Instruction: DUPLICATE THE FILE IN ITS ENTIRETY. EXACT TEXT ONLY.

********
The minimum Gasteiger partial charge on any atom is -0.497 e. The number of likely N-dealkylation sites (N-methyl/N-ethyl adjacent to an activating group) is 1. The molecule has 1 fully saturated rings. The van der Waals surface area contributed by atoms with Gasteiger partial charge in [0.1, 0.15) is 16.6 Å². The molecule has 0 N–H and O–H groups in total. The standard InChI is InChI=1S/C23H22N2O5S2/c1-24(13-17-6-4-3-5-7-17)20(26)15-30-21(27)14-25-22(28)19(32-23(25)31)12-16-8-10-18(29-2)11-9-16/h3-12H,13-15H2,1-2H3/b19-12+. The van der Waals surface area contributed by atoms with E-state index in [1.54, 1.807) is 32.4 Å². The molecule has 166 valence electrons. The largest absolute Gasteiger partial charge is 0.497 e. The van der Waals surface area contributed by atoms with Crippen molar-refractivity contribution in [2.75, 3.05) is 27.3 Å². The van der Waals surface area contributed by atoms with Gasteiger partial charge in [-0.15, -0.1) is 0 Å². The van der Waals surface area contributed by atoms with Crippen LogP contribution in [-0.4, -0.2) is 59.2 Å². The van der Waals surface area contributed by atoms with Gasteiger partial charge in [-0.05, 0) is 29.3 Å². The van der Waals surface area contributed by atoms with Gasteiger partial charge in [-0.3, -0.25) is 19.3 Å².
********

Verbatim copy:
The minimum Gasteiger partial charge on any atom is -0.497 e. The number of likely N-dealkylation sites (N-methyl/N-ethyl adjacent to an activating group) is 1. The molecule has 1 fully saturated rings. The van der Waals surface area contributed by atoms with Gasteiger partial charge in [0.1, 0.15) is 16.6 Å². The molecule has 0 N–H and O–H groups in total. The standard InChI is InChI=1S/C23H22N2O5S2/c1-24(13-17-6-4-3-5-7-17)20(26)15-30-21(27)14-25-22(28)19(32-23(25)31)12-16-8-10-18(29-2)11-9-16/h3-12H,13-15H2,1-2H3/b19-12+. The van der Waals surface area contributed by atoms with E-state index in [1.54, 1.807) is 32.4 Å². The molecule has 166 valence electrons. The largest absolute Gasteiger partial charge is 0.497 e. The van der Waals surface area contributed by atoms with Crippen molar-refractivity contribution in [2.75, 3.05) is 27.3 Å². The van der Waals surface area contributed by atoms with Gasteiger partial charge in [-0.15, -0.1) is 0 Å². The van der Waals surface area contributed by atoms with Crippen LogP contribution in [-0.4, -0.2) is 59.2 Å². The van der Waals surface area contributed by atoms with Gasteiger partial charge in [-0.05, 0) is 29.3 Å². The van der Waals surface area contributed by atoms with Gasteiger partial charge in [-0.3, -0.25) is 19.3 Å².